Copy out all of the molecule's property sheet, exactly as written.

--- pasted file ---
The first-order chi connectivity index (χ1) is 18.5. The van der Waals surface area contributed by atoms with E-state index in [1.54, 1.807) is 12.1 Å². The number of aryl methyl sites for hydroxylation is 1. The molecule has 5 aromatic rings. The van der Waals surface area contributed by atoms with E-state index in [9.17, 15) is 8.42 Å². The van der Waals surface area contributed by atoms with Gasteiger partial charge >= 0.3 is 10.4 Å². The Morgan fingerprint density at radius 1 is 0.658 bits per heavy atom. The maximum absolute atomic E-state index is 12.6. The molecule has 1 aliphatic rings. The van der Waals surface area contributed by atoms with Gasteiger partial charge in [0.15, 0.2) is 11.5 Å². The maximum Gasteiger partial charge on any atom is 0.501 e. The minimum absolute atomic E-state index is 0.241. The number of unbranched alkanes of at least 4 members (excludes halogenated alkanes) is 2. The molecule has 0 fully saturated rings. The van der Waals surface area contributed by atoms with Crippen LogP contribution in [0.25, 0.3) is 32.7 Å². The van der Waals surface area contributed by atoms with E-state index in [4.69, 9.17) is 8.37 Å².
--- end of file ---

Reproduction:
The first-order chi connectivity index (χ1) is 18.5. The van der Waals surface area contributed by atoms with E-state index in [1.54, 1.807) is 12.1 Å². The number of aryl methyl sites for hydroxylation is 1. The molecule has 5 aromatic rings. The van der Waals surface area contributed by atoms with E-state index in [9.17, 15) is 8.42 Å². The van der Waals surface area contributed by atoms with Gasteiger partial charge >= 0.3 is 10.4 Å². The Morgan fingerprint density at radius 1 is 0.658 bits per heavy atom. The maximum absolute atomic E-state index is 12.6. The molecule has 1 aliphatic rings. The van der Waals surface area contributed by atoms with Gasteiger partial charge in [0.15, 0.2) is 11.5 Å². The maximum Gasteiger partial charge on any atom is 0.501 e. The minimum absolute atomic E-state index is 0.241. The number of unbranched alkanes of at least 4 members (excludes halogenated alkanes) is 2. The molecule has 0 fully saturated rings. The van der Waals surface area contributed by atoms with Crippen LogP contribution in [0.25, 0.3) is 32.7 Å². The van der Waals surface area contributed by atoms with E-state index in [4.69, 9.17) is 8.37 Å².